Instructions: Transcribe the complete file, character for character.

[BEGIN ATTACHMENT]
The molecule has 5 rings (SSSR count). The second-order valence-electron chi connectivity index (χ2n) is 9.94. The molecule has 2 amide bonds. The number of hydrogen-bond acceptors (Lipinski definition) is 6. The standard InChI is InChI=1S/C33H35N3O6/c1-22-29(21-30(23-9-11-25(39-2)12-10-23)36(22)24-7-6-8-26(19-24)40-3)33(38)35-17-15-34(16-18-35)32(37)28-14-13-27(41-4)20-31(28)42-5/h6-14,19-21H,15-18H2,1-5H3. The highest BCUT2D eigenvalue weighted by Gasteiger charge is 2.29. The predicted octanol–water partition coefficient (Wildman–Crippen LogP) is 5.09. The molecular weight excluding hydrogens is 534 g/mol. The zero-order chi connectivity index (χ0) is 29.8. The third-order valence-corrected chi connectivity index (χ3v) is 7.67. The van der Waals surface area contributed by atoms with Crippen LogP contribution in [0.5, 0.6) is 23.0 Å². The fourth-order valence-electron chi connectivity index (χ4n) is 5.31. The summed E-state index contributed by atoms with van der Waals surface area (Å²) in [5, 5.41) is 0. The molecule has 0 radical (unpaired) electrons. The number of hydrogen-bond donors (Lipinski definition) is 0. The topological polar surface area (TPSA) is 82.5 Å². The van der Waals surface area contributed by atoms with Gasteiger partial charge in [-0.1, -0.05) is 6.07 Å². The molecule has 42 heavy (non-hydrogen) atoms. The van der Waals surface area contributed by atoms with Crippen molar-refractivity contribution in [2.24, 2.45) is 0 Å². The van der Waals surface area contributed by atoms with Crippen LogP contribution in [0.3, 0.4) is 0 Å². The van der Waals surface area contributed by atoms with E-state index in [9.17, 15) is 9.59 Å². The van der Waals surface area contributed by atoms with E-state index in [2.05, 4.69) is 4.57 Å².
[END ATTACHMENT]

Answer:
The molecule has 5 rings (SSSR count). The second-order valence-electron chi connectivity index (χ2n) is 9.94. The molecule has 2 amide bonds. The number of hydrogen-bond acceptors (Lipinski definition) is 6. The standard InChI is InChI=1S/C33H35N3O6/c1-22-29(21-30(23-9-11-25(39-2)12-10-23)36(22)24-7-6-8-26(19-24)40-3)33(38)35-17-15-34(16-18-35)32(37)28-14-13-27(41-4)20-31(28)42-5/h6-14,19-21H,15-18H2,1-5H3. The highest BCUT2D eigenvalue weighted by Gasteiger charge is 2.29. The predicted octanol–water partition coefficient (Wildman–Crippen LogP) is 5.09. The molecular weight excluding hydrogens is 534 g/mol. The zero-order chi connectivity index (χ0) is 29.8. The third-order valence-corrected chi connectivity index (χ3v) is 7.67. The van der Waals surface area contributed by atoms with Crippen LogP contribution in [0.5, 0.6) is 23.0 Å². The fourth-order valence-electron chi connectivity index (χ4n) is 5.31. The summed E-state index contributed by atoms with van der Waals surface area (Å²) in [5, 5.41) is 0. The molecule has 0 radical (unpaired) electrons. The number of hydrogen-bond donors (Lipinski definition) is 0. The topological polar surface area (TPSA) is 82.5 Å². The van der Waals surface area contributed by atoms with Gasteiger partial charge in [-0.1, -0.05) is 6.07 Å². The molecule has 42 heavy (non-hydrogen) atoms. The van der Waals surface area contributed by atoms with Crippen molar-refractivity contribution in [2.24, 2.45) is 0 Å². The van der Waals surface area contributed by atoms with Crippen LogP contribution in [0.3, 0.4) is 0 Å². The van der Waals surface area contributed by atoms with E-state index in [9.17, 15) is 9.59 Å². The van der Waals surface area contributed by atoms with E-state index in [2.05, 4.69) is 4.57 Å².